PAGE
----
Canadian National Railway Co.’s embattled CEO is retiring in the new year, the railway says as it reported earning $1.685 billion in the third quarter, thanks in part to a US$770-million after-tax break fee it received after walking away from a takeover bid for Kansas City Southern railway.
The Montreal-based company says Jean-Jacques Ruest will leave at the end of January or when a successor has been appointed. Ruest has been a target for replacement by activist shareholder TCI Fund Management Ltd.
“I have been honuored to lead CN during my time as chief executive officer, and I am confident that the company is well-positioned to continue to thrive following my retirement,” he said in a statement after markets closed.
“The strength of the company’s management team and board allow me to announce my planned retirement knowing that the company we have built will continue to prosper.”
Railway chairman Robert Pace said Ruest deferred his retirement due to the KCS transaction and introduction of its strategic plan.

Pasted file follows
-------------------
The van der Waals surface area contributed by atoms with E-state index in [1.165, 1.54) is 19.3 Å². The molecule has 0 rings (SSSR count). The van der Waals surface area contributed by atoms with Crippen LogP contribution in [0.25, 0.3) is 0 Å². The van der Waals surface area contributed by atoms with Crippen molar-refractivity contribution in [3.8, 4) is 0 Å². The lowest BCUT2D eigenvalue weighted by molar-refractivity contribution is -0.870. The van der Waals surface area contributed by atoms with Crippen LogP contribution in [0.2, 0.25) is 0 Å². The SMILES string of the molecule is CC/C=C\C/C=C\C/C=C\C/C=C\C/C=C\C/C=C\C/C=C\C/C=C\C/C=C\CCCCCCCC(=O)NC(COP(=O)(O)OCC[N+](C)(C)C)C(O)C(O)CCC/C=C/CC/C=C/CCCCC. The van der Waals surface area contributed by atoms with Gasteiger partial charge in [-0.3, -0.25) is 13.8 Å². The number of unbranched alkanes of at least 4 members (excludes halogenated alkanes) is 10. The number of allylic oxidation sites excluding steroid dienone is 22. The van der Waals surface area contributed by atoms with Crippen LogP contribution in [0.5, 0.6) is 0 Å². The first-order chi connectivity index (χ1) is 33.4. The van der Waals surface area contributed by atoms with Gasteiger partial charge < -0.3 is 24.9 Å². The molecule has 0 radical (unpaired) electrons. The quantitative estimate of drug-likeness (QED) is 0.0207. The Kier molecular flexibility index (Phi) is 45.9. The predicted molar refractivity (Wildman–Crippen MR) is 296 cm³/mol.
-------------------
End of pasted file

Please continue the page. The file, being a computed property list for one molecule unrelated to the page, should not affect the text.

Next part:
CN says it earned $2.37 per diluted share for the three months ended Sept. 30, up from $1.38 per share or $985 million a year earlier.
Excluding one-time items such as the break fee, adjusted earnings increased 9.5 per cent to $1.08 billion or $1.52 per share, up from $985 million or $1.38 per share in the third quarter of 2020.
Revenues increased 5.3 per cent to $3.59 billion, up from $3.41 billion.
CN was expected to report $1.44 per diluted share in adjusted profits on $3.54 billion of revenues, according to financial data firm Refinitiv.
Ruest said the railway is “making progress on executing our strategic plan. This includes delivering immediate shareholder value while maintaining our long-term commitment to safety, customer service and sustainable value creation.”
The results come a day after TCI made its case for replacing four directors and Ruest in a bid to improve the railway’s financial performance. A special shareholder meeting is set for March.
This report by The Canadian Press was first published Oct. 19, 2021.